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Posted on: April 21, 2022

Celebrating 35 Years as a Tree City USA Community

Mayor and Council pose behind Tree City USA flag held by 2 members of the Tree Committee

In 1903, when the City acquired Woodland Park it was one of the only areas in the city with trees. Now just 119 years later, Kalispell’s urban forest is vast and vibrant. 35 years ago, the City Council acknowledged the importance of trees by creating an Urban Forestry Committee and establishing a tree ordinance. This year marks the 35th year that the City of Kalispell has maintained Tree City USA status by meeting the requirements set forth by the National Arbor Day Foundation. By meeting additional program requirements, the City of Kalispell is in the 28th year of achieving the Growth Award. Forestry Assistance Specialist Ali Ulwelling with the Department of Natural Resources and Conservation was on hand to present the Mayor with a plague and Tree City flag, explaining that only a few Montana communities can boast 35 years with the Tree City USA designation.

During the April 18, 2022 Council Meeting, Urban Forestry Committee member Tony Nelson explained to the Mayor and Council the many accomplishments they and forestry staff in the Parks and Recreation Department were able to accomplish. An urban forestry assessment that was put in place by City Council provides the funding for most of our urban forestry needs. As Tony Nelson stated, “The Urban Forest is not just for any one individual, it is for the community as a whole. Council’s decision to better fund the urban forestry program will leave a legacy for future generations. Kalispell will continue to be a community known for its beautiful tree lined boulevards. “

Some of the urban forestry program successes in 2021 that Mr. Nelson described included the pruning of roughly 1,745 city trees through in-house and contract staff, and the removal of 100 trees that were irreparably damaged by a 2019 wind event. Many of the trees removed were replaced. Nearly 50 trees were also planted as part of the 50/50 cost share tree program with costs being further offset by a grant from the Department of Natural Resources and Conservation. Also in 2021, the Urban Forestry Committee took citizens on an informative walking tour of the trees in Woodland Park.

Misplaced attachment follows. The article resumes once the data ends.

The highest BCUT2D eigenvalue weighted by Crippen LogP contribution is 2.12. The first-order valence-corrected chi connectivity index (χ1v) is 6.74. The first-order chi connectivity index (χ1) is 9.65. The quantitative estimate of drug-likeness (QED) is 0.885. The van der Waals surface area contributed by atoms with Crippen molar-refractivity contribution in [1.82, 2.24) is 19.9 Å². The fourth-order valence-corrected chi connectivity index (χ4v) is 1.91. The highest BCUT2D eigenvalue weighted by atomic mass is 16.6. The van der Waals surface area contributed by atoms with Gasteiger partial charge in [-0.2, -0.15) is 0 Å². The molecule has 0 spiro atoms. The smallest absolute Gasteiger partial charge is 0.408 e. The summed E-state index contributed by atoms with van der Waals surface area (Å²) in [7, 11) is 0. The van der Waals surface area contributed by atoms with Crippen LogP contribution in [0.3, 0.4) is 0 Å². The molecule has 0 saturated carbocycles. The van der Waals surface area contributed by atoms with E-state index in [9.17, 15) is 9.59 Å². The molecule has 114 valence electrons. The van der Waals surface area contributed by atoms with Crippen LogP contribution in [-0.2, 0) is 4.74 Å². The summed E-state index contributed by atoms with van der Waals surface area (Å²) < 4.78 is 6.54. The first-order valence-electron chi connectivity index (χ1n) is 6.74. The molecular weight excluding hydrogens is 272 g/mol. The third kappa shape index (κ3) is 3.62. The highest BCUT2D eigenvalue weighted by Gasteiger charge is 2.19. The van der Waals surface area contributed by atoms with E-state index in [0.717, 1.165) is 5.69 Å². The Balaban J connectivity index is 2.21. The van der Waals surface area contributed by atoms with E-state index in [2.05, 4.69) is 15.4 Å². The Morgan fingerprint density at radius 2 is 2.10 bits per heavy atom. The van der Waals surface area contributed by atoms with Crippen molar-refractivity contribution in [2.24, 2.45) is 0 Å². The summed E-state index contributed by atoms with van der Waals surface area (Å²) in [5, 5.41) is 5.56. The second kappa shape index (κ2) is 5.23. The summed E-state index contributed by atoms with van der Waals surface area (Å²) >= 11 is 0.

The annual Arbor Day event which educates area third-graders about conservation and the many benefits of trees, was held virtually last year with the creation of 12 videos of environmental stations. This year, the Committee is happy to say the event will be once again held in person at Woodland Park on Friday, April 29, with the formal ceremony with Mayor Johnson starting at 9 a.m., and a dozen environmental stations and activities provided by a variety of partner agencies available throughout the day. They expect 300 3rd-graders as well as over 50 volunteers to attend and have also invited anyone from the public who would like to participate. Volunteers will also help plant 35 new trees in parks and boulevards throughout town this Arbor Day. If you would like to get involved, more volunteers are needed for tree planting.

impoves mental health kThe Committee is also happy to announce the start of a new media campaign titled, “Plant Trees for Our Health” that has been made possible by a grant from the DNRC. The four pillars of the campaign are centered around the idea that trees help with mental health, lower temperatures, reduce pollutants, and produce higher test scores. Several billboards and a media campaign has been launched to share with the community scientific research supporting these themes.

Thank you to Urban Forestry Supervisor Colter Hanson and all the volunteers who serve on the Urban Forestry Committee – Tony Nelson, Judy Rosenfeld-Cox, Erin Stieber, April Vomfell, and Martin Rippens. Your contributions are so very appreciated!

 

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